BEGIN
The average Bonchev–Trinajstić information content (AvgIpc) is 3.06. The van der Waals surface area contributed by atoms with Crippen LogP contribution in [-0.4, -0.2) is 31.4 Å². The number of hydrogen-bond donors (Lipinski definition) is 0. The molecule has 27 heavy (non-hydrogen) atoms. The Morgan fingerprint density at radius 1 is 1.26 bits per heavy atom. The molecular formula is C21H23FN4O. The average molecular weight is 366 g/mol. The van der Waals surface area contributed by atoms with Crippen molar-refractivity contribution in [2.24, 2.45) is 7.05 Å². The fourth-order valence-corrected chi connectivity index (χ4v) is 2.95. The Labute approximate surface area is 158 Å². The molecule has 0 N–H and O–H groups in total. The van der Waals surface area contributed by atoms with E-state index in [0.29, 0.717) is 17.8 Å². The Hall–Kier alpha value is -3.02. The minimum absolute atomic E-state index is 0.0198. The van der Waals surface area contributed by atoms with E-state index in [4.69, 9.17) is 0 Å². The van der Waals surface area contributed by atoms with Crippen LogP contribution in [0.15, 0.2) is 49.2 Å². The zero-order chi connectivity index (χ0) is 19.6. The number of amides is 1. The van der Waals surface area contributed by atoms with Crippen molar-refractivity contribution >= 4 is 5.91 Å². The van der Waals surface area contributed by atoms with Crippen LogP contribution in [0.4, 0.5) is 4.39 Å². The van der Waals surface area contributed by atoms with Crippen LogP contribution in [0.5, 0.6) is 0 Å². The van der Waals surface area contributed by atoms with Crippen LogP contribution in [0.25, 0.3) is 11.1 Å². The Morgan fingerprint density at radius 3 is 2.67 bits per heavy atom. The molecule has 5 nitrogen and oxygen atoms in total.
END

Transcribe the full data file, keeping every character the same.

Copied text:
The average Bonchev–Trinajstić information content (AvgIpc) is 3.06. The van der Waals surface area contributed by atoms with Crippen LogP contribution in [-0.4, -0.2) is 31.4 Å². The number of hydrogen-bond donors (Lipinski definition) is 0. The molecule has 27 heavy (non-hydrogen) atoms. The Morgan fingerprint density at radius 1 is 1.26 bits per heavy atom. The molecular formula is C21H23FN4O. The average molecular weight is 366 g/mol. The van der Waals surface area contributed by atoms with Crippen molar-refractivity contribution in [2.24, 2.45) is 7.05 Å². The fourth-order valence-corrected chi connectivity index (χ4v) is 2.95. The Labute approximate surface area is 158 Å². The molecule has 0 N–H and O–H groups in total. The van der Waals surface area contributed by atoms with E-state index in [0.29, 0.717) is 17.8 Å². The Hall–Kier alpha value is -3.02. The minimum absolute atomic E-state index is 0.0198. The van der Waals surface area contributed by atoms with E-state index in [4.69, 9.17) is 0 Å². The van der Waals surface area contributed by atoms with Crippen LogP contribution in [0.15, 0.2) is 49.2 Å². The zero-order chi connectivity index (χ0) is 19.6. The number of amides is 1. The van der Waals surface area contributed by atoms with Crippen molar-refractivity contribution >= 4 is 5.91 Å². The van der Waals surface area contributed by atoms with Crippen LogP contribution in [0.4, 0.5) is 4.39 Å². The van der Waals surface area contributed by atoms with Crippen LogP contribution in [0.5, 0.6) is 0 Å². The van der Waals surface area contributed by atoms with Crippen LogP contribution in [0.25, 0.3) is 11.1 Å². The Morgan fingerprint density at radius 3 is 2.67 bits per heavy atom. The molecule has 5 nitrogen and oxygen atoms in total.